Neil Armstrong died yesterday.
I mention this in a TGirl blog because for me this man was an icon. I grew up during the Space Race, one aspect of the Cold War which was the dominant international situation during my youth. Yet, in that antagonism and tension, with a fear of human annihilation, mankind also achieved some truly extraordinary feats. I am hard pressed to think back through history as to what might represent a greater achievement than sending men to the moon and bringing them home again. And to think that it happened in my lifetime!
Not only have I had a lifelong fascination with the stars ever since reading about spaceflight as a child, and especially after an inspiring school trip to the London Planetarium when I was 8, but I suppose Armstrong’s small step showed me that, with effort and dedication, extraordinary things can be done if you really want them to happen. With hindsight, the Apollo programme was a typically crazy product of the Cold War – insanely expensive with no proper plan to build on the achievement and mainly an attempt to get one up on the Soviets – but one of its legacies is that it illustrated that mankind’s dreams can become reality.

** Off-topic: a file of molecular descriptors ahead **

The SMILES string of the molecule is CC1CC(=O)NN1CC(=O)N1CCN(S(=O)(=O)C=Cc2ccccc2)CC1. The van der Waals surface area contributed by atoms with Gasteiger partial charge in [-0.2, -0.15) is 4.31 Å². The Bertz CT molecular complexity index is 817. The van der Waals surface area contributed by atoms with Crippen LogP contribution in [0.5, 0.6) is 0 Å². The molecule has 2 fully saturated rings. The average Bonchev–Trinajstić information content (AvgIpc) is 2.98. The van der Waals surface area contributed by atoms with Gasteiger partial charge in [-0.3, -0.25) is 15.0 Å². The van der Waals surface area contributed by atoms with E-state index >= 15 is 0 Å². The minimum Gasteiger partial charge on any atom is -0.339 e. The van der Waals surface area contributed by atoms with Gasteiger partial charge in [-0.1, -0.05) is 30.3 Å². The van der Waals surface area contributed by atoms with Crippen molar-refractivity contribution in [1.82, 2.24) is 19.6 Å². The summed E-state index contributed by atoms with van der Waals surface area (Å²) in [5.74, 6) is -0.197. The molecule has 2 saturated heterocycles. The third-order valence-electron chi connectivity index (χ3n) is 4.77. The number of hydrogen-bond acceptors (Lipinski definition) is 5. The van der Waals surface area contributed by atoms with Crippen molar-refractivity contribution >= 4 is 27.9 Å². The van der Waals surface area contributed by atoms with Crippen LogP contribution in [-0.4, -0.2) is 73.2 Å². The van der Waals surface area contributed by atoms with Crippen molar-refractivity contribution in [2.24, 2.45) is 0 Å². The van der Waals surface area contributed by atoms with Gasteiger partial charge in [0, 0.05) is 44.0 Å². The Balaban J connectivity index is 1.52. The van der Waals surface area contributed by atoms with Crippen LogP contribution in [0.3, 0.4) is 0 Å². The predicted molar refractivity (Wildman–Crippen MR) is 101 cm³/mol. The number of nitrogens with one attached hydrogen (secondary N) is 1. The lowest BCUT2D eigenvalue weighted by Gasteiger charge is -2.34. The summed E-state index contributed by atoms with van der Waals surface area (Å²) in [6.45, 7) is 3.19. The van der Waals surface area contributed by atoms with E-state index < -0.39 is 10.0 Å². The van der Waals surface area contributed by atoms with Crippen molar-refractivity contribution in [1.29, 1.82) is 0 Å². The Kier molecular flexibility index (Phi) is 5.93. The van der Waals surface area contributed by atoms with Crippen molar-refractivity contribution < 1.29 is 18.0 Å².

Don’t worry, I’m not mawkishly and childishly going to suggest that I too am living my dream blah blah, nor that Armstrong achieved stuff in some splendid godlike isolation (no hero does – they all have massive teams at work behind them, notably in this case the US taxpayer), but just to say that for me Neil Armstrong represents the achievable, however incredible, and the aspiration to achieve it.
I never met him – he seems to have elected to live quite isolated. But I met Buzz Aldrin, again through school. It was spellbinding to listen to him and imagine being up there, too.
I still plan to get to the moon myself before I die. My boots will be much nicer than Neil’s, though.
|A stiletto print would have been so much more iconic. I intend to remedy this.|